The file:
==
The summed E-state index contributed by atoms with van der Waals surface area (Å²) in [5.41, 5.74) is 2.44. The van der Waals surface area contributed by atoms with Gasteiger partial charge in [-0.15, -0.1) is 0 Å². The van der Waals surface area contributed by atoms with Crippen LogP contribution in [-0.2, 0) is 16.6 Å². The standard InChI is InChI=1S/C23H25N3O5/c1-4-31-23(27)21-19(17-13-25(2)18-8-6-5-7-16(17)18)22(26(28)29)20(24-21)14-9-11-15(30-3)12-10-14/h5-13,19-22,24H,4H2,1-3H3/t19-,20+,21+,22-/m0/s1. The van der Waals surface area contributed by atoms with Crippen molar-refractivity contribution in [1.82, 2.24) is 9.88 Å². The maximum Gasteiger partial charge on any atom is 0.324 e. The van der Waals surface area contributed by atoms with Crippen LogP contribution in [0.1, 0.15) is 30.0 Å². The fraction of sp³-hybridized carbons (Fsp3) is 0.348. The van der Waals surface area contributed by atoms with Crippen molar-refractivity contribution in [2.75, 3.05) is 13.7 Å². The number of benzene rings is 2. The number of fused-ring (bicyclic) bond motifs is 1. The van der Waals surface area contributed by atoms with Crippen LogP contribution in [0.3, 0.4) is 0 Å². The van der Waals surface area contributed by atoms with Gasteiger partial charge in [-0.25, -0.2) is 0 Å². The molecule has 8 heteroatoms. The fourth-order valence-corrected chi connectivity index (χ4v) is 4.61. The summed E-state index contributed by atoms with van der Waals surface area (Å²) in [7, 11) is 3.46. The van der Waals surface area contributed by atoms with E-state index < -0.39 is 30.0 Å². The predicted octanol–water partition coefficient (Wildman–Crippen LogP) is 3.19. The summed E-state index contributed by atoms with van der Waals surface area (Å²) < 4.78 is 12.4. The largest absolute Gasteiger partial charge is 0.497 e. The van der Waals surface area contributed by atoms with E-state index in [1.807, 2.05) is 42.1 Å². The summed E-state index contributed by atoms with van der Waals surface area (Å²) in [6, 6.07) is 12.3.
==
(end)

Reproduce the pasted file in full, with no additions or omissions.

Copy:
The summed E-state index contributed by atoms with van der Waals surface area (Å²) in [5.41, 5.74) is 2.44. The van der Waals surface area contributed by atoms with Gasteiger partial charge in [-0.15, -0.1) is 0 Å². The van der Waals surface area contributed by atoms with Crippen LogP contribution in [-0.2, 0) is 16.6 Å². The standard InChI is InChI=1S/C23H25N3O5/c1-4-31-23(27)21-19(17-13-25(2)18-8-6-5-7-16(17)18)22(26(28)29)20(24-21)14-9-11-15(30-3)12-10-14/h5-13,19-22,24H,4H2,1-3H3/t19-,20+,21+,22-/m0/s1. The van der Waals surface area contributed by atoms with Crippen molar-refractivity contribution in [1.82, 2.24) is 9.88 Å². The maximum Gasteiger partial charge on any atom is 0.324 e. The van der Waals surface area contributed by atoms with Crippen LogP contribution in [0.1, 0.15) is 30.0 Å². The fraction of sp³-hybridized carbons (Fsp3) is 0.348. The van der Waals surface area contributed by atoms with Crippen molar-refractivity contribution in [2.75, 3.05) is 13.7 Å². The number of benzene rings is 2. The number of fused-ring (bicyclic) bond motifs is 1. The van der Waals surface area contributed by atoms with Crippen LogP contribution in [0.3, 0.4) is 0 Å². The van der Waals surface area contributed by atoms with Gasteiger partial charge in [-0.25, -0.2) is 0 Å². The molecule has 8 heteroatoms. The fourth-order valence-corrected chi connectivity index (χ4v) is 4.61. The summed E-state index contributed by atoms with van der Waals surface area (Å²) in [7, 11) is 3.46. The van der Waals surface area contributed by atoms with E-state index < -0.39 is 30.0 Å². The predicted octanol–water partition coefficient (Wildman–Crippen LogP) is 3.19. The summed E-state index contributed by atoms with van der Waals surface area (Å²) < 4.78 is 12.4. The largest absolute Gasteiger partial charge is 0.497 e. The van der Waals surface area contributed by atoms with E-state index in [1.807, 2.05) is 42.1 Å². The summed E-state index contributed by atoms with van der Waals surface area (Å²) in [6, 6.07) is 12.3.